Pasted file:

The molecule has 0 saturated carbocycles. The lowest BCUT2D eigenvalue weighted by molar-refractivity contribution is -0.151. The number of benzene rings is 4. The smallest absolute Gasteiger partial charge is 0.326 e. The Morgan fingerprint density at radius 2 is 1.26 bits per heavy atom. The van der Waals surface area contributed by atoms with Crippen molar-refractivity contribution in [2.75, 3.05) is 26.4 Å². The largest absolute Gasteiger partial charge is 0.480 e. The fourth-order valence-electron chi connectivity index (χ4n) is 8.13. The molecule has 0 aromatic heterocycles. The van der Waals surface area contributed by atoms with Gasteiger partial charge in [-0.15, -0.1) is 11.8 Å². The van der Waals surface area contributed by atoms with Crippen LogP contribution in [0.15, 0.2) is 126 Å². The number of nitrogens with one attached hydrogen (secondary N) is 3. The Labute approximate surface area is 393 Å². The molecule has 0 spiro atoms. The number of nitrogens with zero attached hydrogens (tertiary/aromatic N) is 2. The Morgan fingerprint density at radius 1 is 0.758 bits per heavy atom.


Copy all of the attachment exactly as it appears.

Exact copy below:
The molecule has 0 saturated carbocycles. The lowest BCUT2D eigenvalue weighted by molar-refractivity contribution is -0.151. The number of benzene rings is 4. The smallest absolute Gasteiger partial charge is 0.326 e. The Morgan fingerprint density at radius 2 is 1.26 bits per heavy atom. The van der Waals surface area contributed by atoms with Crippen molar-refractivity contribution in [2.75, 3.05) is 26.4 Å². The largest absolute Gasteiger partial charge is 0.480 e. The fourth-order valence-electron chi connectivity index (χ4n) is 8.13. The molecule has 0 aromatic heterocycles. The van der Waals surface area contributed by atoms with Gasteiger partial charge in [-0.15, -0.1) is 11.8 Å². The van der Waals surface area contributed by atoms with Crippen LogP contribution in [0.15, 0.2) is 126 Å². The number of nitrogens with one attached hydrogen (secondary N) is 3. The Labute approximate surface area is 393 Å². The molecule has 0 spiro atoms. The number of nitrogens with zero attached hydrogens (tertiary/aromatic N) is 2. The Morgan fingerprint density at radius 1 is 0.758 bits per heavy atom.